Jan 24, 2012
461
When I did my 2002 Envoy, I was dreading this job... the fear of the housing breaking into the oil pan which would mean more work. But I had the fortunate luck of it come out pretty smoothly with some effort.

I used a overly large flat head screw driver and maybe a 2 or 5 pound sledge hammer. I was doing this job on my back working on the bottom of the disconnect. I wedged the screwdriver on one side and when I had enough, I wedged the other trying to keep the growing gap equal. It just takes time and effort along with a strong arm and back. It can be done.

I read that people could also use a pickle fork if you get the gap large enough for the pickle fork to be wedged into to equalize the growing gap reducing stress and breakage.
 

holytornado84

Registered Member
Original poster
Feb 21, 2013
111
So after prying and prying from all different angles I broke the disconnect inner housing. Disconnect is off but inner housing and intermediate shaft gear are still corroded in the cavity. I have already placed my order on Amazon for a new one. The shift fork had been sheared off, bearings were gone, thrust washers were missing (probably the metal shavings that I pulled out), gears were worn, and the outer seal was bad (still have yet to see the inner seal). Now to remove the rest of the disconnect that is still in in oil pan. It is so corroded that I can't even tell where the disconnect ends and the oil pan begins.:hissyfit:
 

Sparky

Moderator
Dec 4, 2011
12,798
Ouch, I feel your pain. Been there, done that with mine.

Best I can suggest is CAREFULLY drill holes in the remaining chunks of the disconnect to break it up. Once you get it to break a chunk out of that part the rest should pop free. Just don't drill too deep and go through the pan!

I gave up on mine when I busted it off and had it towed to a shop. The shop drilled some holes in the remaining part of the disconnect housing and after a couple holes it broke in half and fell off the pan.

That gear that is still on the shaft should pull right off.

This is the worst feeling ever when it goes crraacckk and you're left looking at this :hopeless: Not sure how much is left on the pan on yours, but maybe this will help you see where you can drill. Remember the disconnect collar (for lack of a better term) goes into the oil pan recess only about 1 inch, so don't drill too deep and don't go too far oustide of the inner bearing race.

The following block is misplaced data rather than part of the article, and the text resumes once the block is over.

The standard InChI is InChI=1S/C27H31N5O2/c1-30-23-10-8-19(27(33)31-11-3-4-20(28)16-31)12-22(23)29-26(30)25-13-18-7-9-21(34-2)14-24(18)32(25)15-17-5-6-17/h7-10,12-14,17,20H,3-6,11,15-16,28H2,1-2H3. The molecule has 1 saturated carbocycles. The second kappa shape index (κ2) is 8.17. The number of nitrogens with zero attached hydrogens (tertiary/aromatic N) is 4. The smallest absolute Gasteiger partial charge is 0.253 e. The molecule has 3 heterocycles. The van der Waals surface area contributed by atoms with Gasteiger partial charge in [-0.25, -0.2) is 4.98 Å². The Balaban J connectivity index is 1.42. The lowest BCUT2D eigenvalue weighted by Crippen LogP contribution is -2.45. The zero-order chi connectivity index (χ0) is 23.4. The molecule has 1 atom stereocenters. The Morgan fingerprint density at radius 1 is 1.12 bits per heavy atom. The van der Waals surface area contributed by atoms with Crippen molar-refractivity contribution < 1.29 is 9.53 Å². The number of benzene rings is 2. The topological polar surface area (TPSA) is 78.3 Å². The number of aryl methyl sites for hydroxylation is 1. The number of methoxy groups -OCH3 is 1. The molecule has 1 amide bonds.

busted4x4pan.jpg

busted4x4.jpg
 

keepontruckin

Registered Member
Dec 5, 2011
82
holytornado84 said:
I have already placed my order on Amazon for a new one.

I'm really hoping they didn't send it via lasership like they did with mine...If they did you'll need these...

Amazon Customer Service: 1-866-216-1072

Lasership Customer Service: (800) 527-3764


Lasership probably looses 9 out of 10 packages...If you go to the link you can read the terrible reviews

Amazon.com: Customer Discussions: Laser Ship
 

Robbabob

Hobbyist
Dec 10, 2012
1,089
Sorry to butt in here, but this thread might be the best place for me to:

On a scale of 1-10 with 10 being most difficult...

How concerned should an intermediate guy be to change the CV axle? I see no issues except with that separation from the disconnect. My fear being, doing more damage than good while trying to save $180; total price for Cardone parts and labor is $305 (quote from Maxi service center to change both sides). '03, so it's 10 years of corrosion.

Thanks in advance!
 

The_Roadie

Founding Member
Lifetime VIP Donor
Nov 19, 2011
9,957
Portland, OR
Changing the CV I'd rate as a 3. You need to buy or rent a 36mm axle nut socket if you're removing an OEM shaft, and the Cardone comes with a 35mm, so you either need to have both sockets available, or reuse the OEM nut. The manual says to use a fresh nut but I never do.